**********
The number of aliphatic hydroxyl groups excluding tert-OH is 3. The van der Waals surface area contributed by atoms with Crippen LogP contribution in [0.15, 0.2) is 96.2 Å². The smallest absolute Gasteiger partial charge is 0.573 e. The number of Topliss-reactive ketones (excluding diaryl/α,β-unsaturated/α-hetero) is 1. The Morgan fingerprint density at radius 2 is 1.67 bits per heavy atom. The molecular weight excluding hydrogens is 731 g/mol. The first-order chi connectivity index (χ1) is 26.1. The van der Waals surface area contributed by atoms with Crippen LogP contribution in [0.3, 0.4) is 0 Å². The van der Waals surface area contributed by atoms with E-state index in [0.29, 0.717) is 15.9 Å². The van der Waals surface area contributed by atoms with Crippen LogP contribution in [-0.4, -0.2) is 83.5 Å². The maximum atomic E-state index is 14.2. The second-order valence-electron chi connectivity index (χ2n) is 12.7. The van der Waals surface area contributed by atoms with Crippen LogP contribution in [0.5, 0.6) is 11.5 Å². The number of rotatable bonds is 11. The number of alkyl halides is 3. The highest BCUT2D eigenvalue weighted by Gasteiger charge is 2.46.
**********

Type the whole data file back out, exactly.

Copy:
The number of aliphatic hydroxyl groups excluding tert-OH is 3. The van der Waals surface area contributed by atoms with Crippen LogP contribution in [0.15, 0.2) is 96.2 Å². The smallest absolute Gasteiger partial charge is 0.573 e. The number of Topliss-reactive ketones (excluding diaryl/α,β-unsaturated/α-hetero) is 1. The Morgan fingerprint density at radius 2 is 1.67 bits per heavy atom. The molecular weight excluding hydrogens is 731 g/mol. The first-order chi connectivity index (χ1) is 26.1. The van der Waals surface area contributed by atoms with Crippen LogP contribution in [0.3, 0.4) is 0 Å². The van der Waals surface area contributed by atoms with E-state index in [0.29, 0.717) is 15.9 Å². The van der Waals surface area contributed by atoms with Crippen LogP contribution in [-0.4, -0.2) is 83.5 Å². The maximum atomic E-state index is 14.2. The second-order valence-electron chi connectivity index (χ2n) is 12.7. The van der Waals surface area contributed by atoms with Crippen LogP contribution in [0.5, 0.6) is 11.5 Å². The number of rotatable bonds is 11. The number of alkyl halides is 3. The highest BCUT2D eigenvalue weighted by Gasteiger charge is 2.46.